Princeton Junction, N.J. — The Institution of Civil Engineers (ICE) and Chartered Institution of Highways and Transportation (CIHT) have separately judged and awarded the A38(M) Tame Valley Viaduct management project with a 2014 Innovation Award. Key to management of the viaduct is the MISTRAS monitoring system comprising over 1,100 sensors, which is one of the largest bridge monitoring systems in the United Kingdom.

As a critical link between the West Midlands and the rest of the UK, the Tame Valley Viaduct is a key section of the highway network, carrying 620 meters of the A38(M) Aston Expressway between Birmingham city center and 'Spaghetti Junction,' Junction 6 of the M6 motorway.

The judging panel commented that they were impressed by the innovative use of the latest computing and software technology to monitor the box girder structure and provide understanding of its structural behavior whilst safely remaining open to the public.

The vision of Birmingham City Council shows how investment at the assessment and design stage leverages major savings during construction. Key to this was a long term collaborative partnership contract between the council and Atkins. In addition to saving millions in reduced strengthening costs, this innovative monitoring approach will reduce the risks to the workforce working in difficult conditions inside the box girders.

As part of the Atkins supply chain, MISTRAS Group's UK operation enabled the partnership by developing and installing in-house, cutting edge monitoring technology to measure strain, and displacement in steel webs and stiffeners. The monitoring system's principal innovation was to apply instantaneous temperature correction to provide actual dynamic strains and carry out continuous threshold checks in real time using collected data. This process provides accurate strain readings to input into technically excellent structural analysis calculations predefined by Atkins and acts as a real time safety system alerting engineers if the strains exceed variable seasonal thresholds. This was essential for satisfying both operational and safety requirements required by the management process. Infrared (IR) cameras are distributed at key critical locations within the viaducts box girders (connected to the monitoring system) to allow remote visual inspection inside the structure to support engineering decision making and mitigate the time required for expensive internal access.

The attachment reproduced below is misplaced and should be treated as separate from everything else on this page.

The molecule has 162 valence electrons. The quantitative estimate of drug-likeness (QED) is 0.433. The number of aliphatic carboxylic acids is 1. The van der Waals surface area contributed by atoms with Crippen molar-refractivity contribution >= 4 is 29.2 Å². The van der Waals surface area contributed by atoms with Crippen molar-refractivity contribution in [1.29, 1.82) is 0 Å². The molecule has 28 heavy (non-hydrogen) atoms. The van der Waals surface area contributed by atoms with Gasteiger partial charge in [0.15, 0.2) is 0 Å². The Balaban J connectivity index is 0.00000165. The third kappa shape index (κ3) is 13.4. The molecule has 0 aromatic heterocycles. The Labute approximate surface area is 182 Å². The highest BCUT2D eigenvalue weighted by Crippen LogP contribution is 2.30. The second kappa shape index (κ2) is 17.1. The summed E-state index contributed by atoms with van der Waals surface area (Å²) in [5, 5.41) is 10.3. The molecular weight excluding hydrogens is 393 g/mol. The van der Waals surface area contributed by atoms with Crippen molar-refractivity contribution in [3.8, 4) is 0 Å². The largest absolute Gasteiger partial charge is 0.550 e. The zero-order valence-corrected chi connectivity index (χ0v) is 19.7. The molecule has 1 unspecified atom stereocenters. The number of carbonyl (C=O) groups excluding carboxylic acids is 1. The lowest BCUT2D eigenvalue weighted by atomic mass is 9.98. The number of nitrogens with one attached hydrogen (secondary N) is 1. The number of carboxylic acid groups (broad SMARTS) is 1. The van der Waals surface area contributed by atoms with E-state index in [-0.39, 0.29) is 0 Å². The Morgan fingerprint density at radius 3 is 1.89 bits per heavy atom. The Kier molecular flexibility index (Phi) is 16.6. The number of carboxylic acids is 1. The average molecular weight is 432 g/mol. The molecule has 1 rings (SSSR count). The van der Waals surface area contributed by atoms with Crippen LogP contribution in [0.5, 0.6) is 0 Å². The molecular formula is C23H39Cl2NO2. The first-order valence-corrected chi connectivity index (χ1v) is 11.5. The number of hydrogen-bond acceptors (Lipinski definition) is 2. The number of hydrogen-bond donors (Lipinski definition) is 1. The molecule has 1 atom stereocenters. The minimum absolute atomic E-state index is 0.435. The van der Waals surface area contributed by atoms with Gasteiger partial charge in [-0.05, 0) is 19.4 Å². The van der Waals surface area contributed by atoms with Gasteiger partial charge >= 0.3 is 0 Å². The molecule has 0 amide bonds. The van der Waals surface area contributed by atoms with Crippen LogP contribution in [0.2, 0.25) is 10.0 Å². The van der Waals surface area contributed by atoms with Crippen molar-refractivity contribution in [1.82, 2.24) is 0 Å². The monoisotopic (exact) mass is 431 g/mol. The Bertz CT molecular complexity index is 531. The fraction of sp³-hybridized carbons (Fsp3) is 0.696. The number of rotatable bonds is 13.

In addition to strain monitoring, MISTRAS also designed and installed an elaborate low power IT network to support the 13 IR cameras and 5 computers inside the bridge which connect to central website control panel coordinating review of data and system operation.

This use of innovative monitoring technology pushed beyond design codes to sustain Birmingham city's accessibility to and from the national motorway network and to protect and maintain in service for the future this key highway asset.